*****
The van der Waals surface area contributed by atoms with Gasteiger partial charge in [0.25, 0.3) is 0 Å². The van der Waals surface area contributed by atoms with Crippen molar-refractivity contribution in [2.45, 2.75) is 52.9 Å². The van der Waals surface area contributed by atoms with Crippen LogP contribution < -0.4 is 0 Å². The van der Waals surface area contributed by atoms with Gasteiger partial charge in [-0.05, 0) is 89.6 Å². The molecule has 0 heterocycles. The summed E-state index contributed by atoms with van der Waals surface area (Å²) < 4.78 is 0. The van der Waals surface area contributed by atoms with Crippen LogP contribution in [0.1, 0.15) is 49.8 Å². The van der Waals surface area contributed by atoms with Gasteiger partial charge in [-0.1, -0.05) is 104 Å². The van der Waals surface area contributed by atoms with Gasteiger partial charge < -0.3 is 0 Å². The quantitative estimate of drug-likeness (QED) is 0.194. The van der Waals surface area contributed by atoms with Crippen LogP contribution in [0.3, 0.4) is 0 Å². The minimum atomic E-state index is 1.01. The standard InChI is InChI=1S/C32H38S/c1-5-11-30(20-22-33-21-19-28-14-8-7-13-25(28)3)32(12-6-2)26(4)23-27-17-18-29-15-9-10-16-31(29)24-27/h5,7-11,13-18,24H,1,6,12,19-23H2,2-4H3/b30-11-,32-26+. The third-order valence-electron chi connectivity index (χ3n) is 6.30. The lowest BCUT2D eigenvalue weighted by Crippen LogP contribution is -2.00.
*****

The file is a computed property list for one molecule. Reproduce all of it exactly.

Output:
The van der Waals surface area contributed by atoms with Gasteiger partial charge in [0.25, 0.3) is 0 Å². The van der Waals surface area contributed by atoms with Crippen molar-refractivity contribution in [2.45, 2.75) is 52.9 Å². The van der Waals surface area contributed by atoms with Crippen LogP contribution < -0.4 is 0 Å². The van der Waals surface area contributed by atoms with Gasteiger partial charge in [-0.05, 0) is 89.6 Å². The molecule has 0 heterocycles. The summed E-state index contributed by atoms with van der Waals surface area (Å²) < 4.78 is 0. The van der Waals surface area contributed by atoms with Crippen LogP contribution in [0.1, 0.15) is 49.8 Å². The van der Waals surface area contributed by atoms with Gasteiger partial charge in [-0.1, -0.05) is 104 Å². The van der Waals surface area contributed by atoms with Gasteiger partial charge < -0.3 is 0 Å². The quantitative estimate of drug-likeness (QED) is 0.194. The van der Waals surface area contributed by atoms with Crippen LogP contribution in [0.3, 0.4) is 0 Å². The minimum atomic E-state index is 1.01. The standard InChI is InChI=1S/C32H38S/c1-5-11-30(20-22-33-21-19-28-14-8-7-13-25(28)3)32(12-6-2)26(4)23-27-17-18-29-15-9-10-16-31(29)24-27/h5,7-11,13-18,24H,1,6,12,19-23H2,2-4H3/b30-11-,32-26+. The third-order valence-electron chi connectivity index (χ3n) is 6.30. The lowest BCUT2D eigenvalue weighted by Crippen LogP contribution is -2.00.